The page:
Have you ever been going through your email and be like, ‘Hey! I don’t recall asking and/or subscribing to this’.
It’s a common experience, Spam has to do with mail we did not ask for similar to phishing (which I have often spoken about) the oxford dictionary calls them unsolicited.
So how and why do we still end up receiving random mails we never even ask for? Normally, email ads from business websites are only gotten when you specifically subscribe to them and not otherwise.
When otherwise, this mail is meant to draw your attention in for you to open them and boom! You’re hooked. This article will be talking about various reasons why we receive spam mail, what to do when you get them, a few methods to identify them, and a few email security threats.
How to identify Spam mails
The following points can be useful when spotting spam mail when you receive them, that is if they are not automatically moved to your spam folder depending on what mail service you are making use of.
1. If it’s from an Unknown sender.
Spam mail can also refer to junk mail i.e. mail you do not want or ask for. No mail from an official website will
be delivered to your spam folder (most of the time anyway), so once the email received is from an address you are unfamiliar with chances are its spam mail.
2. If there are Errors
Note that for the most part, I will reference “official Websites” in comparison to spam. When a received email
carries various typographical errors like improper punctuation, omitting words, terrible spacing, bad spelling, odd or off mannerisms, and so on.
Emails one subscribes to (from an official website) almost never carry typos. Everything is in order to the minutiae, unlike spam which is hastily put together and sent out in bulk to random emails and the likes.
When you notice too obvious typos, chances are its spam. And yes, I know spam and phishing are getting more
sophisticated by the day but sadly the same point still stands.
3. A request for sensitive information
Every time your bank or network provider calls you, they will never request your pin or password or any of that information. This info is called sensitive because they are never to be given over the phone only in person. Once an email received starts to ask for such sensitive Intel, it’s obviously spam.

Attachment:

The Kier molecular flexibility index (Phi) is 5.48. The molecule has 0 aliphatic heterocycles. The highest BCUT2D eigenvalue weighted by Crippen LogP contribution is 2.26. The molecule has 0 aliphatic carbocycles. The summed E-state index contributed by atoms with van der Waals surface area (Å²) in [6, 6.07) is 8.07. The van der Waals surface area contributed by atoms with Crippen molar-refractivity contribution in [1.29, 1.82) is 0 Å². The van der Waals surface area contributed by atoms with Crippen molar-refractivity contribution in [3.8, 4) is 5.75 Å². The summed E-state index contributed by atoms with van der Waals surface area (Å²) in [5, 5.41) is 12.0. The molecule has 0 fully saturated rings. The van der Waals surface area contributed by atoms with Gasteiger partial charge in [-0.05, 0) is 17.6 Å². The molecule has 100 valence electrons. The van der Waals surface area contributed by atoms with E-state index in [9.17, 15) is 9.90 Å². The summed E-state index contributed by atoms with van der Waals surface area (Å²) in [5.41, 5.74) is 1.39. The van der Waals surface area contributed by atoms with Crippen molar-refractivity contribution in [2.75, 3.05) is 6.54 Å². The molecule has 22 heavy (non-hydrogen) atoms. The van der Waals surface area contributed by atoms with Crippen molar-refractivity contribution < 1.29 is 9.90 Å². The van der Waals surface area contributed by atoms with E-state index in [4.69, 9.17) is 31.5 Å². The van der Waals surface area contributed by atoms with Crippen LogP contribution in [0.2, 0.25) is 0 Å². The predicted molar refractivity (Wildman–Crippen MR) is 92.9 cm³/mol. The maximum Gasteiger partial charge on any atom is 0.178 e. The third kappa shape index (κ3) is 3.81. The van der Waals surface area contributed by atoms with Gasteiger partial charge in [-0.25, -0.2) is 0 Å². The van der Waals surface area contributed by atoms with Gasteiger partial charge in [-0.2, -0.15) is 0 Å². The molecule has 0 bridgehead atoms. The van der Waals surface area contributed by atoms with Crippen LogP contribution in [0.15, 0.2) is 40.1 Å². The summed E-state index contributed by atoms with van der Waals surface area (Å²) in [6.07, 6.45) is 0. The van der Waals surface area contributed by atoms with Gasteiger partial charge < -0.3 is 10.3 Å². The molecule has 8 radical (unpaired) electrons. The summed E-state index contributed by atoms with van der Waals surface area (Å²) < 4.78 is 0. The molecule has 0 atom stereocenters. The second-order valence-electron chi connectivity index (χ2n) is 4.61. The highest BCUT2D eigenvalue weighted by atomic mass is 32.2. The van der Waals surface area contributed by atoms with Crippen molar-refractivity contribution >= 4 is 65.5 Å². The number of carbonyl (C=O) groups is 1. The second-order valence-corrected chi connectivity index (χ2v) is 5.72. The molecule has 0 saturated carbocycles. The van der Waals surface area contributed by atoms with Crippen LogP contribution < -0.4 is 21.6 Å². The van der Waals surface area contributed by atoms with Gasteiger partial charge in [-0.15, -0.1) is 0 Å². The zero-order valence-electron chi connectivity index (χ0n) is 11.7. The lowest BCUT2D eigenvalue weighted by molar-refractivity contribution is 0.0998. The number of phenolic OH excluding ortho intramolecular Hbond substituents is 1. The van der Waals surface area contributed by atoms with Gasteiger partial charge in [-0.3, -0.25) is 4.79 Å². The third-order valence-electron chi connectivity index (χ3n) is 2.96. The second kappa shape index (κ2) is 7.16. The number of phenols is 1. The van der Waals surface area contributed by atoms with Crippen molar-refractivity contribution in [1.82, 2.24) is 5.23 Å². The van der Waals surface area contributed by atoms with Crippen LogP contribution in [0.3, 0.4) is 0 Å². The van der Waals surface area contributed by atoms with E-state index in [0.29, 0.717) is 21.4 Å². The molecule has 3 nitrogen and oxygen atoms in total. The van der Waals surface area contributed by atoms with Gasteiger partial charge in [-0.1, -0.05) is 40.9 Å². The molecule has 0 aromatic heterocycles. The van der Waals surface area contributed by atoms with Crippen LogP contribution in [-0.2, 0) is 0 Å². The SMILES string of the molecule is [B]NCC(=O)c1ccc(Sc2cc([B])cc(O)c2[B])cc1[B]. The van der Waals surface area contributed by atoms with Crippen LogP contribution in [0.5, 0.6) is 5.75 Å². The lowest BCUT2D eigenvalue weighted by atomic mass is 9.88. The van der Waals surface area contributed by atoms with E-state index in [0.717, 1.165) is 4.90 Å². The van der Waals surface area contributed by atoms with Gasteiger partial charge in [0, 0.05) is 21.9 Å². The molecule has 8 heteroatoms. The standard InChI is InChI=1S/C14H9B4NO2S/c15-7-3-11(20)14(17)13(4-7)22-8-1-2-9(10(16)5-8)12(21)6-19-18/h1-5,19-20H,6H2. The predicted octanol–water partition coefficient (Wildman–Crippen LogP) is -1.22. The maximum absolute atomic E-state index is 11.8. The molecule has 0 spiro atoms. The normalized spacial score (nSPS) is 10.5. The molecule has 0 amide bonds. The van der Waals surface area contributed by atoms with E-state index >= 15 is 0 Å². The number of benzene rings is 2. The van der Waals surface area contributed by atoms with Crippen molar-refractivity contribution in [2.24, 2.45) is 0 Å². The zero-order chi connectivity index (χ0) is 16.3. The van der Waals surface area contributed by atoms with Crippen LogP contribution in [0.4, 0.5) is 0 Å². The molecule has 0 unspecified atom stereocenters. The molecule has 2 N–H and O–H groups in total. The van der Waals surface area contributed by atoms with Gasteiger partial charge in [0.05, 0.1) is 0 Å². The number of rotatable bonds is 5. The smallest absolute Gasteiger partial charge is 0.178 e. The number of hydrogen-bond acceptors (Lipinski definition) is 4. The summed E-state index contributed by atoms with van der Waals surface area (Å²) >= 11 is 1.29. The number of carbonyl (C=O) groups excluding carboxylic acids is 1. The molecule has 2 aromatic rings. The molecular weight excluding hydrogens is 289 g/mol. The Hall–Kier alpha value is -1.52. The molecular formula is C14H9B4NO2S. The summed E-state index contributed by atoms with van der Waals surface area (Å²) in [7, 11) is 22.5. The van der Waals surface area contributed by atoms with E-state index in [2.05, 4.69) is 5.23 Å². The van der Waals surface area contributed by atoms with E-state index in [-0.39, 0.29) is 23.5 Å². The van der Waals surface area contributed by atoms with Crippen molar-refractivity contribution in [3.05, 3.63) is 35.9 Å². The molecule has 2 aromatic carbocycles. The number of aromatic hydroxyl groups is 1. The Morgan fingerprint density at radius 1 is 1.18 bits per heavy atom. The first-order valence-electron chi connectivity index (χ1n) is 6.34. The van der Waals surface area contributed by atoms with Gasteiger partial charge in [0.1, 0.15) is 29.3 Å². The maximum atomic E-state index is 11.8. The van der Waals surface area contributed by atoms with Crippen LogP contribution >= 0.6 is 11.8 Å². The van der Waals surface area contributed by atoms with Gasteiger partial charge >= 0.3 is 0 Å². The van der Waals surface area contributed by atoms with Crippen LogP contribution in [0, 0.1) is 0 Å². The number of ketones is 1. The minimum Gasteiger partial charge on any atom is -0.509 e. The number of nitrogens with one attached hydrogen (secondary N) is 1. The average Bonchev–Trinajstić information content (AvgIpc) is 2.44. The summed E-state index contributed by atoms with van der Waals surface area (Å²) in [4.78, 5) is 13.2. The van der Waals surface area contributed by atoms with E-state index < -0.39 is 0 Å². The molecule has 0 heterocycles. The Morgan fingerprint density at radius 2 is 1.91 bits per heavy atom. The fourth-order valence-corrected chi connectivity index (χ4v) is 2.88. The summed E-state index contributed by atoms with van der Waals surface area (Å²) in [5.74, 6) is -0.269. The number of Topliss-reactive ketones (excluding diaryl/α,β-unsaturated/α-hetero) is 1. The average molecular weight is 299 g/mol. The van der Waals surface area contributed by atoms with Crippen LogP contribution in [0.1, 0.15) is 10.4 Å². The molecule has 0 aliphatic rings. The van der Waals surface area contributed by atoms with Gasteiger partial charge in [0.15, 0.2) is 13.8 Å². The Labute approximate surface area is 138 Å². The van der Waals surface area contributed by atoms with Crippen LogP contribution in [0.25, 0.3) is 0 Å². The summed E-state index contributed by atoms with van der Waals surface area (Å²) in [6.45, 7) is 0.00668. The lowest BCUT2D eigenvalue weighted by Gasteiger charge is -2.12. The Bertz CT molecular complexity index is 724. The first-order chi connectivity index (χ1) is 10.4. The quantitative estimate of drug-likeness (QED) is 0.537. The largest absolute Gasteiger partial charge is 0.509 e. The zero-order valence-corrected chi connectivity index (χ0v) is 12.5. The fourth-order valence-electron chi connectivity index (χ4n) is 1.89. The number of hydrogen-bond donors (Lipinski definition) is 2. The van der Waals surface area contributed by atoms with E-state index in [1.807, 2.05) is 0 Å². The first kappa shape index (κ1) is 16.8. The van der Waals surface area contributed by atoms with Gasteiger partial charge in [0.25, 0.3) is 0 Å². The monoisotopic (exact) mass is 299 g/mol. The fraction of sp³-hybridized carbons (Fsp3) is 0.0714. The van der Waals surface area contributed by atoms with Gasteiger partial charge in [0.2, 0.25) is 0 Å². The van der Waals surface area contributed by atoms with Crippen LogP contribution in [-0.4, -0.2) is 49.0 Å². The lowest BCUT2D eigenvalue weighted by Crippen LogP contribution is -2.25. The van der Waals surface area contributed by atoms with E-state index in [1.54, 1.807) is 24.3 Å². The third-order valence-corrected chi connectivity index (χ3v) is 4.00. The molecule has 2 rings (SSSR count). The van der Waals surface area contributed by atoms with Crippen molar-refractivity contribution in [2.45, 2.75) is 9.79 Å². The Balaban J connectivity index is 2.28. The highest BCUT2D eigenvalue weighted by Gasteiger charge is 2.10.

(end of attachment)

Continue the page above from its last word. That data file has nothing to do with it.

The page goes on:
4. Messages with a sense of urgency
Limited time offers, act now or you may lose, unbelievable discounts, impressive offers? Yeah, that’s spam.
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Spam security risks and/or threats
There is this thing in movies where you receive this strange mail, the mail is so intriguing that you open it, follow some link because you are fascinated by the mail and then you end up on some weird site or the link might even be broken.
Long story short, someone some where has either gotten remote access to your device or installed malware of some kind.
It is not advisable to open random links you receive via email just because the offer is intriguing or the person you spoke with over the phone sounded genuine. We live in a day and age where information can be a currency, where people send money to strangers, where fraud and internet scams are the order of the day.
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It is mostly rampant during the festive seasons or where the year is coming to an end or more recently the COVID 19 pandemic.
Someone some where wants to trick you into spending money on something that does not exist or in this case wants to steal your phone data.
A few common security threats are Trojan horses, viruses, spyware, and so on. To non-programmers or us regular folk, a Trojan horse refers to the big wooden horse which was meant as a gift but ultimately was how the Greeks infiltrated Troy and won the Trojan war.
Virus to the COVID-19 or ebola and Zombies refer to the undead, brains! and what not – or maybe that’s just me.
A Trojan horse presents itself as something legitimate in order to get past your system/devices defenses and then unleash the damage it came for; be it to destroy your system, to steal your information, or give remote access to your system.
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Legend tells of the likes StormWorm, Slammer, Stuxnet, ILOVEYOU the list goes on. The damage done by these bad boys was unprecedented. When an email is from an unknown source, it is best you do not open it, it’s better to be safe than sorry.
If you do open it, do not follow random links no matter how good or safe it sounds. Viruses and worms are mostly there to damage your system.
Once present on your device, they stay there if not noticed and spread from system to system.
Zombies make your email or device a sort of breeding ground for phishing other devices. So be careful what attachments you download and the links you follow.
How to prevent spam mail
Depending on the email platform you are subscribed to, they are various ways to filter these emails that come in but it’s not a sure method, a few may slip through the cracks and make it onto your inbox. Just do the simplest thing possible, delete suspicious mail. Then again;
- Do not open weird or suspicious looking web pages or addresses in your spam folder.
- Just outright delete suspicious looking messages.
- Never disclose your email or personal information on any site unless sure of the legitimacy of the site.
- Always try your best to unsubscribe from websites’ ads you do not or no longer need.
With the little I have said, I’d like to draw the curtains on our little Ted talk about spam and you should be pre informed, almost anything is possible. It’s the modern age after all, we’re not using floppy disks anymore.
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